Continued from page 1
5. How Are Your Headlines, Sunshine?
The main purpose of headline is to gain attention! People scan newsletter advertising same was they flip through pages of a newspaper. They most often are trying to avoid reading your advertising. The key to headline is to catch their eye before they get by you, to make them stop and read what you have to say. How do you stop those quick, averting eyes? Well, everyone has his or her own ideas about this.
IMPORTANT INFORMATION FOLLOWS FOR MEN AND WOMEN OVER 50
This headline promises important news, and if I were over 50, I would have to stop and look. I recently wrote an ad for a friend, with a headline similar to this. The first thing she asked me, was "what about my other clients"? She asked me this even though she knew her product served a certain demographic niche. She herself told me that 75% of her business served men and women over 50. Sounds like great odds to me. After doing some brief research of her business and a few questions, I concluded that her target audience are men and women over 50. I advised her to target this age group. If you get others outside of this demographic category, great! But let's stay focused on where majority of business comes from. The rest is icing on cake!
6. Headlines Won't Help, if they're not seen.
Before buying that ad space, know where that ad will be placed. Unlike traditional newspaper, digital newsletters vary quite a bit in pricing and placement quality. I would much rather buy a $20.00 ad at top of a good newsletter, than spend $10.00 for two at bottom of one of same quality. Ask your editor or webmaster if they can tell you where they will place your paid ad.
Get accustomed to only advertising in newsletters you know or have at least viewed. Do you read advertising? How many ads will accompany yours? Would you easily find your ad here? Watch and count amount of ads that surface in newsletters you are considering. You don't want your ad lost in a maze of headlines, probably never to be heard from again. If your prospect's advertising quantities fluctuate, again, ask editor. Many will be courteous enough to offer approximations.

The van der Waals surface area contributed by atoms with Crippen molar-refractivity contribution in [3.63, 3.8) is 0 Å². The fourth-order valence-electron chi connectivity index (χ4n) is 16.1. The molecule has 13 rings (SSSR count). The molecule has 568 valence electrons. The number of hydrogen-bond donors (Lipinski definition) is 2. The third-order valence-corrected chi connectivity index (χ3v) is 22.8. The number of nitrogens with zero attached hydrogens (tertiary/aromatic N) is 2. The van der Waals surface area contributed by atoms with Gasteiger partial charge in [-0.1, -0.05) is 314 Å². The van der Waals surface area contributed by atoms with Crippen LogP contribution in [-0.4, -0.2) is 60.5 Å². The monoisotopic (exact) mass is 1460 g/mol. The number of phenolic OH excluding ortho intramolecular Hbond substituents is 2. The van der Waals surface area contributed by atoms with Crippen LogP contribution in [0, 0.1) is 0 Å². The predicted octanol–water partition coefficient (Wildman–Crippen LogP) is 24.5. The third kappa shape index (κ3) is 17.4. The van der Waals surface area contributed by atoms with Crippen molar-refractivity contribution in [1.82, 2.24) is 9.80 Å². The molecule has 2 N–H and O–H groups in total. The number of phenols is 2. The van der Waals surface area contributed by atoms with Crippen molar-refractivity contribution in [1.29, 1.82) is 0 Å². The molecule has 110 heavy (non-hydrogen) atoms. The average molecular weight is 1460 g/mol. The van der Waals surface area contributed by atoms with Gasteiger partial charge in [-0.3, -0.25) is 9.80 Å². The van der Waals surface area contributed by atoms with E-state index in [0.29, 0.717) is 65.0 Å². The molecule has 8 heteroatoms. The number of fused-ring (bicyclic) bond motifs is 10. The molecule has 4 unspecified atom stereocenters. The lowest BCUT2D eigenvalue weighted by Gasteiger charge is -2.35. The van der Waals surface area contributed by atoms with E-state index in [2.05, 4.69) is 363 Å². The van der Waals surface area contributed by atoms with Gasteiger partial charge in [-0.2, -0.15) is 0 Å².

7. Follow Basic Copywriting Rules.
If you're like me, you write your own copy and advertising. There was a time...long, long ago, I had a formal education in business and marketing, so I know (or have hidden away in cob webs I call a mind) all old rules and have met many new ones along way in these last 4 years of being on Internet. Here are some quick rules on copywriting as it pertains to print and newsletter advertising.
- Appeal to reader's emotions and instincts. - Must convince even most hardened skeptics. - Overcome any objections buyer may have. - Use power words that literally force people to act. - Capture and keep reader's interest. - Appeal to reader's ego and self-interest. - Show facts and proof of your claims. - Help reader justify purchase. - Write copy that coincides with current attitudes in your target group. - Motivate you reader to buy NOW. - Use "special" benefits to make your product more attractive. - Make your reader believe in you. - Ad copy must relate and communicate like average people. - Know what your target market really wants. - Be able to easily lead into your back-end offers - Emulate other successful (but not over used) ad copy structures. - Make your product so attractive that your reader has no choice but to buy. - Write, re-write and re-write and re-write and re-write........
This article is not meant to cover all many trials of finding right newsletters to advertise in, but to help point you in right direction!
Thanks for reading!
Wild Bill Montgomery ARE YOU SAVING ARTICLES ON YOUR SITE? WANT TO START SAVING TIME AND MONEY! Automate with our "ArticleMaster" Program Today! Visit Us Now and SAVE! Go To